TOKYO – Asian stock markets declined Tuesday amid turmoil in Afghanistan and unease about China's economic outlook after weak July activity.
Investors looked ahead to a speech by Federal Reserve chairman Jerome Powell for an update on the health of the biggest global economy. Traders also were waiting for U.S. sales and factory data.
Shanghai, Hong Kong and South Korea declined while Tokyo gained.
Wall Street's benchmark S&P 500 hit a new high despite rising U.S. coronavirus infections.
Traders got “some positive sentiment” from Wall Street but were “paying close attention to the situation in Afghanistan,” said Anderson Alves of ActivTrades in a report.
Landlocked Afghanistan's economy is tiny, but other governments were caught off guard by the speed of the collapse of its U.S.-allied leadership. Thousands of people tried to flee the country after the Taliban seized the capital, Kabul.
Markets also were digesting news that Chinese factory output, consumer spending and investment grew slower in July than expected. The government blamed flooding in central China and controls on travel and business to fight outbreaks of the coronavirus's delta variant.
That led to a drop in oil prices Monday as traders adjusted forecasts of Chinese demand.
Beijing's policy of pursuing zero virus cases “points towards the risk of aggressive measures” that “may continue to put a cap on growth,” said Yeap Jun Rong of IG in a report.
The Shanghai Composite Index lost 0.5% to 3,500.43 while the Nikkei 225 in Tokyo gained 0.7% to 27,545.46. The Hang Seng in Hong Kong shed 0.7% to 26,002.66.
The Kospi in Seoul sank 0.8% to 3,145.14 while Sydney’s S&P-ASX 200 declined 1.1% to 7,469.90.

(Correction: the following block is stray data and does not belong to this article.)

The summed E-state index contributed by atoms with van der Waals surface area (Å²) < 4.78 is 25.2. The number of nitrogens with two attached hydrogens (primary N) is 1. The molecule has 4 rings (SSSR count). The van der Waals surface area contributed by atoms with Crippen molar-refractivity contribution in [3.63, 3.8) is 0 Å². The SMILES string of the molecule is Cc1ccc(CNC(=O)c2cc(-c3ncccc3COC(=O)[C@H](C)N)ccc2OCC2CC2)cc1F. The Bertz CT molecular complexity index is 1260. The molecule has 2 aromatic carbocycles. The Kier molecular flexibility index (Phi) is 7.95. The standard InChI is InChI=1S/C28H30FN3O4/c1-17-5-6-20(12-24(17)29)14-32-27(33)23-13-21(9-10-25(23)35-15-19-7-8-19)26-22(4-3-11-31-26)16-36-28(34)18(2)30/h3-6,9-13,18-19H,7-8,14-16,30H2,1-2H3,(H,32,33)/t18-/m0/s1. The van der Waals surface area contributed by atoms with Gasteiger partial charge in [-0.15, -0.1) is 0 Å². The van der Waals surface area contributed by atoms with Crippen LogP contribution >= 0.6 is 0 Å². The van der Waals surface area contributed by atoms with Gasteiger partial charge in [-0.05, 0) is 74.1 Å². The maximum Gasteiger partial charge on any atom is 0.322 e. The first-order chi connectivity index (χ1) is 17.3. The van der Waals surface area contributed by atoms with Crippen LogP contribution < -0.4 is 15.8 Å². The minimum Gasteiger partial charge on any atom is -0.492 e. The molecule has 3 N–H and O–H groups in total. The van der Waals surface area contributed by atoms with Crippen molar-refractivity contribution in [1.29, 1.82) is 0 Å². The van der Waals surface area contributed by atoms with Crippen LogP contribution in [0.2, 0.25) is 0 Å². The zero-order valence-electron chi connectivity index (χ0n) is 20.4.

India's Sensex opened up less than 0.1% at 55,597.78. New Zealand, Singapore and Indonesia declined while Bangkok gained.
On Wall Street, the S&P 500 rose 0.3% to 4,479.71. The Dow Jones Industrial Average added 0.3% to 35,625.40. The Nasdaq fell 29.14 points to 14,793.76.
Technology and health care stocks accounted for much of the gain in the S&P 500.
Sectors traditionally considered lower risk, including utilities and companies that make food and personal goods also helped lift the market. Those gains outweighed a pullback in banks, energy stocks and a swath of retailers and travel sector companies.
Analysts had expected U.S. economic growth to slow from its breakneck pace earlier this year, but the highly contagious delta variant has prompted even more caution from investors.
In energy markets, benchmark U.S. crude rose 5 cents to $67.34 per barrel in electronic trading on the New York Mercantile Exchange. On Monday, the contract dropped $1.15 to $67.29. Brent crude, used to price international oils, gained 4 cents to $69.55 per barrel in London. It lost $1.08 to $69.51.
The dollar gained to 109.32 yen from Monday's 109.24. The euro declined to $1.1769 from $1.1776.